One of the most difficult challenges for many people with aging parents is when a parent reaches a point where they no longer have the cognitive or mental capacity to make rational decisions. What if you know that you need to take over at least some aspects of a parent or other loved one’s care – such as managing their finances – but they insist that they don’t need help or intervention?
Maybe an elderly parent who’s living alone is a danger to themselves or others because they forget to turn off the stove or lock the door. Perhaps you fear that they’ll become the victim of scammers because they believe every email they read from a “Nigerian prince” or readily give out their checking account number to anyone who calls and asks for it.
By obtaining guardianship of a loved one, you can see that they live in a safe environment, like an assisted living or memory care facility. You can obtain the right to manage their finances, pay their bills and ensure that their money is being saved or spent wisely.
Presenting your case to the court
Your loved one has rights, however. You can’t just start making decisions for them or move them out of their home without their permission. If they reject the idea of guardianship, you need to apply for it through the court. That means you’ll have to prove: 1) that your loved one requires a guardian and 2) that you are the appropriate guardian for them. The court will want to know what your plan is to care for them.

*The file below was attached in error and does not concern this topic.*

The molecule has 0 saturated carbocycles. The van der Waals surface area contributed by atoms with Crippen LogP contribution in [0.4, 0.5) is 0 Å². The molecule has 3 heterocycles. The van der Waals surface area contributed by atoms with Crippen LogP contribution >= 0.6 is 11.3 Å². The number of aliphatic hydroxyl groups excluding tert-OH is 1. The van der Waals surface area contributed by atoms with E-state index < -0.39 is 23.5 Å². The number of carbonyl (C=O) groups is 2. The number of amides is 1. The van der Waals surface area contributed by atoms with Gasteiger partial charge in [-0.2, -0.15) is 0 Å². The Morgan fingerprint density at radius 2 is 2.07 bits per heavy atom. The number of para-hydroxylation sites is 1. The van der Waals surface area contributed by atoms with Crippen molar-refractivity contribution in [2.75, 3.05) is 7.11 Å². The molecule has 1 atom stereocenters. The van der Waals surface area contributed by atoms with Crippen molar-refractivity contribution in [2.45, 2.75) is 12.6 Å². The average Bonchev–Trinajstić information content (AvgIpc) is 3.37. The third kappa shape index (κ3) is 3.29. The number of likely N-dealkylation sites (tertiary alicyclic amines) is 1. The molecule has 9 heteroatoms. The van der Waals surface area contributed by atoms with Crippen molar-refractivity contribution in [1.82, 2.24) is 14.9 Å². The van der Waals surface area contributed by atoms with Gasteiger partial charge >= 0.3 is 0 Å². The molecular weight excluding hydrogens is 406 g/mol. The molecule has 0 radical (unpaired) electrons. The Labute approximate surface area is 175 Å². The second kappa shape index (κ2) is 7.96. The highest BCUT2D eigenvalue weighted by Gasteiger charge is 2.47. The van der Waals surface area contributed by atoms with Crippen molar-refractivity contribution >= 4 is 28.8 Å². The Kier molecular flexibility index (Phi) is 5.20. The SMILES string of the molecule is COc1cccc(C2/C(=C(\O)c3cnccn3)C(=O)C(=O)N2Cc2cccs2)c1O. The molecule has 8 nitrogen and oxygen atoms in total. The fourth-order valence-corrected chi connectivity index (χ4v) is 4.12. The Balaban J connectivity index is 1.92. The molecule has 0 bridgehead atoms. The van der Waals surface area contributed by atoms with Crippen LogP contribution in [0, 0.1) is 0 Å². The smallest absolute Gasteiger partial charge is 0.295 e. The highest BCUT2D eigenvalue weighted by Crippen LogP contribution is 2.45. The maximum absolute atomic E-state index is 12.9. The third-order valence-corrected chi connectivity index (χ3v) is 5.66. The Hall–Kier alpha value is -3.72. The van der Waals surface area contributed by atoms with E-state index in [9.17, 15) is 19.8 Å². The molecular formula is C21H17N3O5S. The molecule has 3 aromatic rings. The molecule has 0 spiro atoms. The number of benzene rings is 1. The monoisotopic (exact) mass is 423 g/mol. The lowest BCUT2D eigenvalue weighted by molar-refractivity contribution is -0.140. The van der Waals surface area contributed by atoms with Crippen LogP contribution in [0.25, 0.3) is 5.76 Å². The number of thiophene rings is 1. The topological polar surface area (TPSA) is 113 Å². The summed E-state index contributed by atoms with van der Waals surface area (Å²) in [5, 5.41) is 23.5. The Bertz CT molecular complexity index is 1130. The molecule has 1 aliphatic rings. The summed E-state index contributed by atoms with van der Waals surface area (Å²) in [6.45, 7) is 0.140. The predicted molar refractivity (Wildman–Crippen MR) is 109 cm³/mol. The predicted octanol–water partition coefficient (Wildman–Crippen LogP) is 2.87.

Often a person who requires a guardian has already been diagnosed with dementia. However, people can start to become impaired long before being diagnosed. In some cases, a traumatic event, like a serious brain injury, can cause someone of any age to suffer cognitive impairment.
Once you obtain guardianship, the court has the authority to oversee your actions to ensure that you’re properly caring for your loved one’s finances, health and everyday needs. Therefore, it’s essential that you’re up to the task before you seek to take it on. If you’re considering applying for guardianship of a parent or other loved one, an elder law attorney can help you understand the process and present your case effectively.